Jarold Cadion poses in front of his artwork, in which he uses coffee as a medium.

A steady stream of attendees started their weekend adventure by stopping at the red-lettered San Francisco Coffee Festival sign to snap photos with friends. Nearby, a beautiful Airstream camper packed with inventory allowed Fellow to welcome guests with a massive display of their coffee-brewing equipment. Fellow partnered with Onyx Coffee Lab to provide pourover samples of their best coffees. The crew from Onyx, Bear and Chaz, stood by ready and willing to make more coffee and answer questions for guests browsing Fellow’s selection of gear. Adding to the excitement, a line of attendees waited patiently for a chance to play a ring toss game in hopes of walking away with a colorful Thermos as live music echoed in the background. 

Coffee Panels

One of the festival’s most popular attractions proved to be educational panels. “Convos on Coffee” put the spotlight on Bay Area coffee professionals who discussed some hot topics surrounding specialty coffee. The panels kicked off Saturday morning with Jen Apodaca of Mother Tongue Coffee hosting an introduction on sensory perception. They concluded with Natalie Ma of Hangover Coffee moderating a talk on the rising popularity of ready-to-drink options.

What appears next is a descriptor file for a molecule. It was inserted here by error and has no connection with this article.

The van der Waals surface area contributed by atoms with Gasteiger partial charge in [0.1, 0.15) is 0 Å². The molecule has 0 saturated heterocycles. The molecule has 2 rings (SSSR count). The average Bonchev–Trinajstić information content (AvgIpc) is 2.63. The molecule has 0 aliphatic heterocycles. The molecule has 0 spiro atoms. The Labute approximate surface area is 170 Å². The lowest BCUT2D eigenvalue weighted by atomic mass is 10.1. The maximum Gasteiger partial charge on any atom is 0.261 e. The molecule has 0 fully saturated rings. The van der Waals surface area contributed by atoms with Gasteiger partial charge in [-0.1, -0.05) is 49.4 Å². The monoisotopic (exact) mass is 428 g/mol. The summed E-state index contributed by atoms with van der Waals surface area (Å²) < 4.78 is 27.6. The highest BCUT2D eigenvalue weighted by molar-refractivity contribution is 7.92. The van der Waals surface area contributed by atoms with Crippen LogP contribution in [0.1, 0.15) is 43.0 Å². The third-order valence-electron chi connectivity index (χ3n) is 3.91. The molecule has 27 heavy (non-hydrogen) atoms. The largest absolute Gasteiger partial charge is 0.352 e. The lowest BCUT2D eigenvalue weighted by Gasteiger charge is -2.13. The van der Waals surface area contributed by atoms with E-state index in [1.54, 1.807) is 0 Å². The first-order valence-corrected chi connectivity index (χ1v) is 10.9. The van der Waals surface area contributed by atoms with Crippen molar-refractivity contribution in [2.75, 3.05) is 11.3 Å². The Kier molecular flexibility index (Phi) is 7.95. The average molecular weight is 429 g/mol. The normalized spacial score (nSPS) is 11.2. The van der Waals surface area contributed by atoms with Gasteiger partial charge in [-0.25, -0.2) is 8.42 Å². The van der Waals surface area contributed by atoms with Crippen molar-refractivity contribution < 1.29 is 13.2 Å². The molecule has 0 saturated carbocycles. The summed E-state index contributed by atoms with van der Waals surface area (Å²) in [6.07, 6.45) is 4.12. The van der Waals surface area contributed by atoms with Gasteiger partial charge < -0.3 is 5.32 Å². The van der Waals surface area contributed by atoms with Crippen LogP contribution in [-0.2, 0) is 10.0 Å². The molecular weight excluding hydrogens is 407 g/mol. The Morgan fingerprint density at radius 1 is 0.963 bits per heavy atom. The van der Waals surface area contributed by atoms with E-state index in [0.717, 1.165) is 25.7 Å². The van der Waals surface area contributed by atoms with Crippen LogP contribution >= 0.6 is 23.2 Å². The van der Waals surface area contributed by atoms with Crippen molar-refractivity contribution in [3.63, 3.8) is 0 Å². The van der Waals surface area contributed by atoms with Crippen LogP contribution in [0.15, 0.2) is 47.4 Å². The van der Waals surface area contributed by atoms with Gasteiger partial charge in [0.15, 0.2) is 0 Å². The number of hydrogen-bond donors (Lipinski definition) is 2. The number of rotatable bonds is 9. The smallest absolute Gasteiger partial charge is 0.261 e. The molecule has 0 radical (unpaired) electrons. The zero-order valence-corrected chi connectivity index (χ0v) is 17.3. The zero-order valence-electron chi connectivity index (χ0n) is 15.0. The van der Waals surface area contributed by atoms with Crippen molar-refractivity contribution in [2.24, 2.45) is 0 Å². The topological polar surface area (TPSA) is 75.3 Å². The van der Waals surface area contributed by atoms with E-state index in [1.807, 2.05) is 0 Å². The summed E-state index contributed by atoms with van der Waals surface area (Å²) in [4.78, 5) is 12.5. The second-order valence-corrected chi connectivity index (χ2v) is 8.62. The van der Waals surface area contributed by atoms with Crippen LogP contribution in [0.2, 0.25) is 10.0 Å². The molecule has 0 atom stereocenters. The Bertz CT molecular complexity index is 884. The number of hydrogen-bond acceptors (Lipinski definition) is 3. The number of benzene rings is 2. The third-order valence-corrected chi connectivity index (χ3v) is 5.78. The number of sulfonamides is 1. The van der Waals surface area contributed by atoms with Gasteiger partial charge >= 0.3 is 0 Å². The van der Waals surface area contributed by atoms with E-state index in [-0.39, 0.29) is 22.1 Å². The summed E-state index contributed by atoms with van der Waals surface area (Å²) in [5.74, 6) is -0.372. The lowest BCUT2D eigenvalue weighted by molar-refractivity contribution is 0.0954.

Four panelists, two women and two men, in the Leading Coffee Pioneers panel. Each sits in a director's chair on the stage in front of a blue backdrop with festival sponsors' company names printed on it. Each holds a microphone.
George Vukasin of Peerless Coffee and Tea (right) speaks at the “Leading Coffee Pioneers“ panel during the event.

One of the most attended Saturday afternoon panels was “Leading Coffee Pioneers.” Moderated by Edie Baker of Chocolate Fish Coffee Roasters, the panel featured Paul Katzeff of Thanksgiving Coffee, Eileen Hassi Rinaldi of Ritual Coffee Roasters, and George Vukasin of Peerless Coffee and Tea. Audience members listened intently as the trio spoke on their decades of experience in coffee. They unpacked topics such as the effects of climate change in growing regions and the economic factors that shape emerging markets. Afterward, the panel took questions from audience members, providing meaningful exchanges that lasted well past the event’s allotted time.